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Review by Rich Cline |
dir-scr Adewale Akinnuoye-Agbaje
prd Francois Ivernel, Andrew Levitas, Michael London, Janice Williams
with Damson Idris, Kate Beckinsale, Gugu Mbatha-Raw, John Dagleish, Adewale Akinnuoye-Agbaje, Genevieve Nnaji, Zephan Amissah, Jaime Winstone, Ann Mitchell, Lee Ross, Cosmo Jarvis, Theo Barklem-Biggs
release UK 11.Oct.19
TORONTO FILM FEST
Bold and bruising, this is a fierce autobiographical drama by actor-filmmaker Adewale Akinnuoye-Agbaje, who also writes and performs songs on the soundtrack. The script centres on his shocking teen years in 1980s Britain, during which he grappled violently with his identity. This is strong stuff, but it kind of misses the better part of the story. Which also means that it never quite grabs the central themes.
As an infant in 1967, a Nigerian couple (Akinnuoye-Agbaje and Nnaji) "farms" their London-born infant son Eni to working class Ingrid (Beckinsale) while they return to Africa. Over the next decade, Ingrid also takes in two of their daughters, plus numerous other children she can barely look after. Eni grows into a thoughtful boy (Amissah) then a confused teen (Idris) with no sense of belonging. He rejects help from a teacher (Mbatha-Raw), instead turning to a racist skinhead gang led by Levi (Dalgleish), who's impressed with his rage and adopts him as a pet.
Rather than an exploration of farming, during which tens of thousands of Nigerian children were left in ill-prepared British homes, the film focusses on Eni's longing for a tribe. This makes the film drivingly personal, even as the vile actions of the bickering white supremacists begin to feel repetitive and numbing. Akinnuoye-Agbaje shoots everything at peak energy, giving the film a jittery tone that's effective in unnerving the audience. But some nuance might have given it more power.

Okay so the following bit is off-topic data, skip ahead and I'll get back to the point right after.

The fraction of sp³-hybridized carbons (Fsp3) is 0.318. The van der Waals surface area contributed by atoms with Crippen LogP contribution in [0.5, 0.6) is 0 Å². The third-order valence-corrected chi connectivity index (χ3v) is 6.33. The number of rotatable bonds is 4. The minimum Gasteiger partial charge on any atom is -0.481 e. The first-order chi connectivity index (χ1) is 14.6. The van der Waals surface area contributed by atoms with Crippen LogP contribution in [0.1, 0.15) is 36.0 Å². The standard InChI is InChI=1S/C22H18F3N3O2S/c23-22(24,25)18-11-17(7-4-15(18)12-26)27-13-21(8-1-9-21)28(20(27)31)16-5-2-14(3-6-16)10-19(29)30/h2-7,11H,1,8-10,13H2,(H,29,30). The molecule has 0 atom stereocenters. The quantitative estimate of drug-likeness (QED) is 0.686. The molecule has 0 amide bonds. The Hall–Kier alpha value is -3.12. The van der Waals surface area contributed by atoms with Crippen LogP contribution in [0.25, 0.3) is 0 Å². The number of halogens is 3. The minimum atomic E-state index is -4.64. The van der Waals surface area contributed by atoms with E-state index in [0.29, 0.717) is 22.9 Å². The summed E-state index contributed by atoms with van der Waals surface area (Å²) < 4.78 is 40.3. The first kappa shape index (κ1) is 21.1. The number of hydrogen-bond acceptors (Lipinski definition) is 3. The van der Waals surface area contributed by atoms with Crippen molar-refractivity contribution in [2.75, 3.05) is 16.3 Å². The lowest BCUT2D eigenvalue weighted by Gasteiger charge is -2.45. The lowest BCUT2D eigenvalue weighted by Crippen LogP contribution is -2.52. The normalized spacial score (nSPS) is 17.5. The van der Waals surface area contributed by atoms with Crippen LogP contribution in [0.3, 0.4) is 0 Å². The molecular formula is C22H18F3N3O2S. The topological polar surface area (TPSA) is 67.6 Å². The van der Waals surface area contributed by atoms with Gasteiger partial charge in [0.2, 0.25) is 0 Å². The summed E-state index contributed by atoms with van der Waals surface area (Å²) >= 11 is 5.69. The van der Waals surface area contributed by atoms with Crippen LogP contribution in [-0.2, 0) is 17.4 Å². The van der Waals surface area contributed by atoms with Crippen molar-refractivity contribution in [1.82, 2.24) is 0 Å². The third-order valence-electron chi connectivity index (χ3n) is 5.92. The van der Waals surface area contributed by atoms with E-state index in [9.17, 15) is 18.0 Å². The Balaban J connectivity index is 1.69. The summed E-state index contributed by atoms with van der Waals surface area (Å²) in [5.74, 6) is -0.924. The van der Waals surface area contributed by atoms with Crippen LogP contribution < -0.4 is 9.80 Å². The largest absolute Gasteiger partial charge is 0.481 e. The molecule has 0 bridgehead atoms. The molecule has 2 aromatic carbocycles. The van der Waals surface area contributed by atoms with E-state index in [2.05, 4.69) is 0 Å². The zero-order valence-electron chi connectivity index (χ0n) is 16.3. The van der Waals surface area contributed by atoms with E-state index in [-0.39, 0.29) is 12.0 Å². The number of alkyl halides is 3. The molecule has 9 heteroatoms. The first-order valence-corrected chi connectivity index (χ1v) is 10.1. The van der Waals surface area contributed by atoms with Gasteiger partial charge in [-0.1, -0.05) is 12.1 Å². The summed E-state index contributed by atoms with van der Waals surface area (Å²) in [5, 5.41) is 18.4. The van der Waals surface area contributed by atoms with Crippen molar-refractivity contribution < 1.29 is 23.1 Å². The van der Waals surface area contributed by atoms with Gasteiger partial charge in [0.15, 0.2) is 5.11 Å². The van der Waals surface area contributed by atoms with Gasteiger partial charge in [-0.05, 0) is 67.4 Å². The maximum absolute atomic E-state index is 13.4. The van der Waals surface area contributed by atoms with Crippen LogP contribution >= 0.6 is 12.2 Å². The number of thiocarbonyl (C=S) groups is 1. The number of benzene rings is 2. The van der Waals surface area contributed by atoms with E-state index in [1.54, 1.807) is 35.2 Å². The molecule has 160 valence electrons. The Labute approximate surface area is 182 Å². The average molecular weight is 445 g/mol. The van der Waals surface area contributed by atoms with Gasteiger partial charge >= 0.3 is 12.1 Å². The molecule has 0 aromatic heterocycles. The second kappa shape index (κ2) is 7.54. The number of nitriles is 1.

Characters aren't particularly subtle. Idris is terrific as a smart, artistic 16-year-old who can't see who he is in a society that both ignores and abuses him. Lean and ready to pounce, he has electric energy on-screen, and ricochets wonderfully off the larger-than-life figures around him, including Beckinsale's effective turn as a tough-as-nails housewife with an absent husband (Ross). Dalgleish stirs intriguing layers into the evil snake-handling Levi, while Mbatha-Raw adds texture as the relentlessly heroic teacher.
Watching this film is like being slapped in the face, which is surely Akinnuoye-Agbaje's intention. What he went through is appalling from any angle. But the film reduces the resolution to Eni's journey to a montage, and it really should have been the entire final act. In exploring how he rebuilt himself into a self-assured young man, the movie might have dug a little deeper into his past, exploring the emotional devastation that goes far beyond the colour of his skin. This is a big story, and it's well told, but there's a lot more to it.
R E A D E R R E V I E W SStill waiting for your comments ... don't be shy.
© 2019 by Rich Cline, Shadows on the Wall
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